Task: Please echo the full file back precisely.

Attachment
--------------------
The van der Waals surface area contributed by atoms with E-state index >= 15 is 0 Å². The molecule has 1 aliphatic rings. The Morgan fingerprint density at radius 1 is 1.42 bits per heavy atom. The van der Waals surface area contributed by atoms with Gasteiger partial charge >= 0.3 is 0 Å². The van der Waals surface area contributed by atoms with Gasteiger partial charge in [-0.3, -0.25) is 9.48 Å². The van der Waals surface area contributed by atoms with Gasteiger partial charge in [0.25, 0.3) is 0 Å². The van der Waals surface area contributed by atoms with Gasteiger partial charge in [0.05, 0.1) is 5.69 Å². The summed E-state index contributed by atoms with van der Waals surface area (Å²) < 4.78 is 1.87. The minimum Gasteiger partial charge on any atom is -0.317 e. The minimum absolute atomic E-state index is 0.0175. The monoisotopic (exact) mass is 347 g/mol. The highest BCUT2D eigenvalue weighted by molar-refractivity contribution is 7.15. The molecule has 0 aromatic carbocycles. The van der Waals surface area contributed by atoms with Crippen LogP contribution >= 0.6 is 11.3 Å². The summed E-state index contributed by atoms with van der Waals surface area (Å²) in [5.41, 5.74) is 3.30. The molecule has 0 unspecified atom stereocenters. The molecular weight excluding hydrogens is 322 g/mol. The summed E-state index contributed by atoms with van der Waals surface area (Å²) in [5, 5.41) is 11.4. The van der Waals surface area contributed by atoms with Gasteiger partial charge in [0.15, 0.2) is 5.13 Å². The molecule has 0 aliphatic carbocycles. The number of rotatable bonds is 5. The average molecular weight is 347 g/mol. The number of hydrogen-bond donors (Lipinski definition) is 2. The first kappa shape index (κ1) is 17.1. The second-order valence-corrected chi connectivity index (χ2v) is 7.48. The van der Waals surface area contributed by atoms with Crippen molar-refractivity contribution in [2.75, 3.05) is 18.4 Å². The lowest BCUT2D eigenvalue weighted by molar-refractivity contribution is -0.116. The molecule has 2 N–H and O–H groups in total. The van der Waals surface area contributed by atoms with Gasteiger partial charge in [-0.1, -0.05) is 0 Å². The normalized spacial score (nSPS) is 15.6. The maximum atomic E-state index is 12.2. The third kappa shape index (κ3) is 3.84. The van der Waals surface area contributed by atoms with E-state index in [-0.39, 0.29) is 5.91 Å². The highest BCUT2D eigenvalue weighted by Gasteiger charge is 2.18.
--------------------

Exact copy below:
The van der Waals surface area contributed by atoms with E-state index >= 15 is 0 Å². The molecule has 1 aliphatic rings. The Morgan fingerprint density at radius 1 is 1.42 bits per heavy atom. The van der Waals surface area contributed by atoms with Gasteiger partial charge >= 0.3 is 0 Å². The van der Waals surface area contributed by atoms with Gasteiger partial charge in [-0.3, -0.25) is 9.48 Å². The van der Waals surface area contributed by atoms with Gasteiger partial charge in [0.25, 0.3) is 0 Å². The van der Waals surface area contributed by atoms with Gasteiger partial charge in [0.05, 0.1) is 5.69 Å². The summed E-state index contributed by atoms with van der Waals surface area (Å²) < 4.78 is 1.87. The minimum Gasteiger partial charge on any atom is -0.317 e. The minimum absolute atomic E-state index is 0.0175. The monoisotopic (exact) mass is 347 g/mol. The highest BCUT2D eigenvalue weighted by molar-refractivity contribution is 7.15. The molecule has 0 aromatic carbocycles. The van der Waals surface area contributed by atoms with Crippen LogP contribution >= 0.6 is 11.3 Å². The summed E-state index contributed by atoms with van der Waals surface area (Å²) in [5.41, 5.74) is 3.30. The molecule has 0 unspecified atom stereocenters. The molecular weight excluding hydrogens is 322 g/mol. The summed E-state index contributed by atoms with van der Waals surface area (Å²) in [5, 5.41) is 11.4. The van der Waals surface area contributed by atoms with Gasteiger partial charge in [0.15, 0.2) is 5.13 Å². The molecule has 0 aliphatic carbocycles. The number of rotatable bonds is 5. The average molecular weight is 347 g/mol. The number of hydrogen-bond donors (Lipinski definition) is 2. The first kappa shape index (κ1) is 17.1. The second-order valence-corrected chi connectivity index (χ2v) is 7.48. The van der Waals surface area contributed by atoms with Crippen molar-refractivity contribution in [2.75, 3.05) is 18.4 Å². The lowest BCUT2D eigenvalue weighted by molar-refractivity contribution is -0.116. The molecule has 2 N–H and O–H groups in total. The van der Waals surface area contributed by atoms with Gasteiger partial charge in [-0.1, -0.05) is 0 Å². The normalized spacial score (nSPS) is 15.6. The maximum atomic E-state index is 12.2. The third kappa shape index (κ3) is 3.84. The van der Waals surface area contributed by atoms with E-state index in [-0.39, 0.29) is 5.91 Å². The highest BCUT2D eigenvalue weighted by Gasteiger charge is 2.18.